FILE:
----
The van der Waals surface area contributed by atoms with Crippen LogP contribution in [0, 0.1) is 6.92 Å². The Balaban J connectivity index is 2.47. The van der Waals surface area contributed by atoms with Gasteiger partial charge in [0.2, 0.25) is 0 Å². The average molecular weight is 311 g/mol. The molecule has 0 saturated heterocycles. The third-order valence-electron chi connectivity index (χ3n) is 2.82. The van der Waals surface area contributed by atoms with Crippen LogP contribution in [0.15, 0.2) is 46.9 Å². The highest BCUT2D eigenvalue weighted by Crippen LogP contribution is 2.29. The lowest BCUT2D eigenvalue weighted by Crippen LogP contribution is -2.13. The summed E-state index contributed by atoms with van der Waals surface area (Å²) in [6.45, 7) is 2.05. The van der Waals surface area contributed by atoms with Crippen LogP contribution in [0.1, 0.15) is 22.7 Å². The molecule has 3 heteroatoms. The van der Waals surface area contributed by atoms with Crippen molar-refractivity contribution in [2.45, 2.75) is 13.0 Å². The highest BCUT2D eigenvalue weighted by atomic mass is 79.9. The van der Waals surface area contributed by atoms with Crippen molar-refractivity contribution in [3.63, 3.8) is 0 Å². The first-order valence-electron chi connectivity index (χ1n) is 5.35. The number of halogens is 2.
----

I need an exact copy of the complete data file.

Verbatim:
The van der Waals surface area contributed by atoms with Crippen LogP contribution in [0, 0.1) is 6.92 Å². The Balaban J connectivity index is 2.47. The van der Waals surface area contributed by atoms with Gasteiger partial charge in [0.2, 0.25) is 0 Å². The average molecular weight is 311 g/mol. The molecule has 0 saturated heterocycles. The third-order valence-electron chi connectivity index (χ3n) is 2.82. The van der Waals surface area contributed by atoms with Crippen LogP contribution in [0.15, 0.2) is 46.9 Å². The highest BCUT2D eigenvalue weighted by Crippen LogP contribution is 2.29. The lowest BCUT2D eigenvalue weighted by Crippen LogP contribution is -2.13. The summed E-state index contributed by atoms with van der Waals surface area (Å²) in [6.45, 7) is 2.05. The van der Waals surface area contributed by atoms with Crippen LogP contribution in [0.1, 0.15) is 22.7 Å². The molecule has 3 heteroatoms. The van der Waals surface area contributed by atoms with Crippen molar-refractivity contribution in [2.45, 2.75) is 13.0 Å². The highest BCUT2D eigenvalue weighted by atomic mass is 79.9. The van der Waals surface area contributed by atoms with Crippen molar-refractivity contribution in [3.63, 3.8) is 0 Å². The first-order valence-electron chi connectivity index (χ1n) is 5.35. The number of halogens is 2.